[256] As s. 2 of the Act provides, the family is the preferred environment for the care and upbringing of the children, but children are entitled to be protected from abuse and neglect and this must be the overriding concern of the Court. The opportunity is now in the hands of the parents. The children are in need of protection. Now is the time to move beyond this question and to take the appropriate steps to address and remedy the situation to satisfy the Court that the children should be returned to their care and custody.

Conclusion - Stage Two
[257] In the. circumstances of this case I conclude that an order pursuant to s. 41 (1 )(c) for a period of 6 months is warranted.
[258] In the event that further directions are required the matter should be set down before me through the Judicial Case Manager at the Chilliwack Courthouse."

T.J. Crabtree, PCJ


  1. Crabtree sounds like a school counsellor who just talked with the parents and the teachers and is now giving those private recommendations. These parents are certainly not respected, heard or credited in any way that I see. The holes are glaring as has been mentioned by Ray Ferris. This is shameful for a judge of Crabtree's caliber.

    I hear an underlying accusation against them at every level just as though it was the director speaking. He is so affirmed by the judge, I wonder if the MCFD Director sat on his knee as a little boy or if their relationship is only current. In any case, there is little doubt this has been discussed thoroughly elsewhere and this decision was well known before Josiah was taken.

    This sounds like the military or the police summarizing their own internal investigation. " Everyone put their full trust in these people. We have thoroughly investigated the matter, heard the witnesses and found that our members have conducted themselves in the most excellent manner. The public can rest knowing we have done a thorough investigation ourselves."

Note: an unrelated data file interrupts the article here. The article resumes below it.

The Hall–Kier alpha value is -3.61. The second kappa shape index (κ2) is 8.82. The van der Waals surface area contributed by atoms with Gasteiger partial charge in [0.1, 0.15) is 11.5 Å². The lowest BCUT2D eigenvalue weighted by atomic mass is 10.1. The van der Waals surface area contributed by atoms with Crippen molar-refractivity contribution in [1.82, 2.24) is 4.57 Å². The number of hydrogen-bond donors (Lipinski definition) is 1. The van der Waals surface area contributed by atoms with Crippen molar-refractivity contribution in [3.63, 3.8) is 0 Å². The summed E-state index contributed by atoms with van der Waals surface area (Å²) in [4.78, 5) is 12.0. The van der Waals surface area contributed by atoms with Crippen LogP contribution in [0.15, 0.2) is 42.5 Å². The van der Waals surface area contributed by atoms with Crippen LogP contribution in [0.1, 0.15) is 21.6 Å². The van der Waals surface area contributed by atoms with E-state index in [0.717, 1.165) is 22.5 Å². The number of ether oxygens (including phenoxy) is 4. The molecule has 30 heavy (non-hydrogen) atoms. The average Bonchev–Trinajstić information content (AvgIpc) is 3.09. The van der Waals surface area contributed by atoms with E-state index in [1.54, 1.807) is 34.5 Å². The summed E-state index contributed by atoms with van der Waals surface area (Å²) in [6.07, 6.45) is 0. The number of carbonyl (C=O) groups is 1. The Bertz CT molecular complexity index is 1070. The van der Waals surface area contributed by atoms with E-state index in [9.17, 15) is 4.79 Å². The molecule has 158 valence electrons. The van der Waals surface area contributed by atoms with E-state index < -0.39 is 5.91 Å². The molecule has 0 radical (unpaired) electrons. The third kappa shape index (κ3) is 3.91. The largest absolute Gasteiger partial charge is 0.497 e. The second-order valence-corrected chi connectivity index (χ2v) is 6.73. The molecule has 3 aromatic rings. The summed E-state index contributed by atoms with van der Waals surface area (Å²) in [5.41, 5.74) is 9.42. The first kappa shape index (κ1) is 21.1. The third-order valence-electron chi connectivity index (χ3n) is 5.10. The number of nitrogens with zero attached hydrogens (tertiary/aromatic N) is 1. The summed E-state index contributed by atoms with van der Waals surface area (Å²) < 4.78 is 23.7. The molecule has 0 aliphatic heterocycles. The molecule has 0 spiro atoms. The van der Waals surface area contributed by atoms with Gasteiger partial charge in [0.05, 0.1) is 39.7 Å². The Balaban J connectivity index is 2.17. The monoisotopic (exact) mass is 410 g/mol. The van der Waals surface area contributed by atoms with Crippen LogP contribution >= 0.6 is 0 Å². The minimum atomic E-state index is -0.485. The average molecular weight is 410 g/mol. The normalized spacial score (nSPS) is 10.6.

2. The financial situation and health concerns mentioned seem to be an attempt to paint a picture of poor and stressed people who abuse their children. Several times there is mention that this family doesn't fit the stereotype of abuse but I guess you just missed it Ron. The clever judge caught the allusions made by the Director!

    The funding available to foster parents wouldn't be forthcoming for parents?

  3. What did I miss Anon 6:47 AM?
    I believe I am clear about what was presented by the Director and how it was processed by the Judge.

  4. The whole case rests on two words:

    Unexplained injuries.

    Only one problem: the injuries have been explained.

    Parents everywhere better affix video cameras to themselves and also film where ever their children are, because if this case isn't overturned on appeal, what it means is that any time a bruise, scrape, bump, broken bone (or what these bogus radiologists say is a broken bone), etc., etc., is seen by the wrong person (and apparently there are many of the wrong people around), that's it, your kids get taken away.

    What I'd like to know is why didn't this heartless judge factor in the risk of foster care? We already know how that affects children.

    One last point. If this country and all its child protectors, lawyers, judges, doctors, counsellors and social workers are so careful about future risk (based on past injuries, history or unexplained injuries)...